To make sure all the necessary information is ready for the evaluation, let's create a task for the manager's administrative assistant so the employee's personnel file can be retrieved and ready for the evaluation.

 

<cfscript> newTask = StructNew(); newTask.subject = "Retrieve personnel file for Bobby Smith"; newTask.dueDate = evalDate; newTask.message = "Please pull personnel file for Bobby Smith"; newTask.reminderDate = DateAdd('h',-1,evalDate); </cfscript> <cfexchangetask action="create" connection="myExchangeConnection" username ="#user#" password="#password#" server="#serverName#" task="#newTask#" />

 

As you can see, this example uses create for the action attribute of the cfexchangetask tag, as well as the connection attribute.  The code also sets the due date for the task to be the same time as the evaluation, but sets the reminder to one hour before the evaluation. The code snippet also does away with the cfexchangeconnection tags and passes the server and user information in the cfexchangetask tag.  For this example, the connection to Exchange Server is opened only for the duration of the of the cfexchangetask operation and then closed.

When you are creating or editing Exchange Server items, the attribute used to pass information to Exchange differs depending on the type of item being created or edited.  As you have seen, you use the event and task attributes for Exchange Calendar and Task items respectively. When editing or creating an Exchange contact, you use the contact attribute.

The last thing you must do for scheduling the evaluation is to send an e-mail to the employee with the event details.  To do this, you can still use the cfmail tag.  While ColdFusion 8 has the ability to read e-mail in a user's Exchange mailbox, and even modify those items, such as marking mail items as being read, you cannot send e-mail using the cfexchange family of tags.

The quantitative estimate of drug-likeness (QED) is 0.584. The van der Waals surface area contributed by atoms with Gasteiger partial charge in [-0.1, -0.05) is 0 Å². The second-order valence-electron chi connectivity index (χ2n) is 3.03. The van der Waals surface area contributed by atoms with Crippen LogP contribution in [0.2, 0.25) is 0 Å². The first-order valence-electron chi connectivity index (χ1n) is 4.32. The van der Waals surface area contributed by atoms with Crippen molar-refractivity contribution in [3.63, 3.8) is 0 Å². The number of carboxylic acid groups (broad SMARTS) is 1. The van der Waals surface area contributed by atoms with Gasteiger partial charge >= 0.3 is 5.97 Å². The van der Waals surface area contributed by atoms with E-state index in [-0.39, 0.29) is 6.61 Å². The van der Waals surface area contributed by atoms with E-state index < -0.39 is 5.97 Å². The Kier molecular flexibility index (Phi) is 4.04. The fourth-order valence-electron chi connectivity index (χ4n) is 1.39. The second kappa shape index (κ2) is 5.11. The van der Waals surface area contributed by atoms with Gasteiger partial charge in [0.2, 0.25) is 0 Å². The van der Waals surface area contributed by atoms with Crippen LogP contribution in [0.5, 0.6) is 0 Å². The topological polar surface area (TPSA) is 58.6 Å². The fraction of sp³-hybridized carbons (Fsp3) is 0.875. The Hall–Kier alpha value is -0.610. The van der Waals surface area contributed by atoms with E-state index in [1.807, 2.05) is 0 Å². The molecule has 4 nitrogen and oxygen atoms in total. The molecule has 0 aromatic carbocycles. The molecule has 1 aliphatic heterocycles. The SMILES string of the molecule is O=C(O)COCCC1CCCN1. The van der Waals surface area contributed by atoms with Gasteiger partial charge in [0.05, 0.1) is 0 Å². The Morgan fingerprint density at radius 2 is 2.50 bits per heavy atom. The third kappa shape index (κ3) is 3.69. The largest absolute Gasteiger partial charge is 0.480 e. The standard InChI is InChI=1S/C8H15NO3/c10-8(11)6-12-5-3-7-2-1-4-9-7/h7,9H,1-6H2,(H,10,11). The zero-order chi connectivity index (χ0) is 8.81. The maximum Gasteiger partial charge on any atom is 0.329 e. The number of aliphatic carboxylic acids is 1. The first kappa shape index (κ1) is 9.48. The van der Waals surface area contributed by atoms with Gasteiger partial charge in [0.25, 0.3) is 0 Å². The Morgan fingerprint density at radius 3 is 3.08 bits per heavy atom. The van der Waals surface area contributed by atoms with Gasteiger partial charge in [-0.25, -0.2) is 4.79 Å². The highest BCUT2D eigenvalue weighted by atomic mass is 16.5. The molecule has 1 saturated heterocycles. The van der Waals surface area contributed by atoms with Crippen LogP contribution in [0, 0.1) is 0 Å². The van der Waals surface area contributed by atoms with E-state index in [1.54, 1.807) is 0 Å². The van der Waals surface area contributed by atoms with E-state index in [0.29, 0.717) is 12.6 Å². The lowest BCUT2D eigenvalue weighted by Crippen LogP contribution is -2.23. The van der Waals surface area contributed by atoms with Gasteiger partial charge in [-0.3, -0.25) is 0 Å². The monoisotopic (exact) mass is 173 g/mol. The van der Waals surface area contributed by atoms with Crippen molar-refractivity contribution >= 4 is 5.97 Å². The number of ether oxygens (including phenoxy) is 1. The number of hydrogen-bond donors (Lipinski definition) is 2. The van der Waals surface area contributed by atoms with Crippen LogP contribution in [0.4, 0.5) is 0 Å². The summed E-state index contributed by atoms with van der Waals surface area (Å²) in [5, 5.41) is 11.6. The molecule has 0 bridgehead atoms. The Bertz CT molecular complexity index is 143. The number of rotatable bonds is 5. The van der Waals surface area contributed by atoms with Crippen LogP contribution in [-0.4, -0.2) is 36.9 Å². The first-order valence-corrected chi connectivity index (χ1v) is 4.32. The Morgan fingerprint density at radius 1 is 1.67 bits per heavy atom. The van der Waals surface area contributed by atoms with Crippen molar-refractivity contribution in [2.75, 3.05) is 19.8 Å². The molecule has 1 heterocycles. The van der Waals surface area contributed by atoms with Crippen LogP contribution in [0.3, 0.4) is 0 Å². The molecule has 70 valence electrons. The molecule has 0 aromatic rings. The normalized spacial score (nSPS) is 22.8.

As I mentioned in the beginning of this article, there is another area where being able to easily create Exchange Server items could be used would be when prospective students request information from the Education Department.  The most common issue here was that because the request was sent via an e-mail, it would oftentimes get buried under other items in the recipient's inbox.  You can fix this problem easily by creating a task similarly to how you did above and by assigning the task to the education manager, for instance.

Often times, the education manager wanted to follow-up with the prospective student to see if there were any questions, or if there was anything else that was needed.  To make this easier, you could create an Exchange Contact item and add it to the education manager's "Contacts" in the Microsoft Exchange Server.

 

<cfscript> newContact.FirstName=Form.firstName; newContact.Company=Form.company; newContact.LastName=Form.lastName; newContact.HomeAddress.Street=Form.street; newContact.HomeAddress.City=Form.city; newContact.HomeAddress.State=Form.state; newContact.HomeAddress.Country=Form.country; newContact.HomePhoneNumber=Form.HomePhone; newContact.Email1=Form.email; </cfscript> <!--- Create the contact in Exchange ---> <cfexchangecontact action="create" username ="#user1#" password="#password1#" server="#exchangeServerIP#" contact="#newContact#" result="theUID" />

 

Now, whenever a visitor to the site requests information from the education department, the education manager would have the person's contact information easily at hand. This type of functionality would also be very useful for organizations with a sales department.  Each request for information could be turned into a Contact and potential lead for the sales department.

 

Where to go from here

 

I have only scratched the surface of what you can do using the cfexchange family of tags in ColdFusion 8.  Using these tags and the cfmail tags, you could write an application that mimics the functionality of Outlook Web Access, but uses your company's or client's existing intranet or website layout.  By giving developers an easy and powerful way to retrieve and manipulate Microsoft Exchange items, Adobe continues to show that ColdFusion is not only capable of running enterprise-level applications, but allows developers to create these applications faster than ever before. More information about all of the Exchange-related tags can be found in Adobe LiveDocs.

 

This work is licensed under a Creative Commons Attribution-Noncommercial-Share Alike 3.0 Unported License.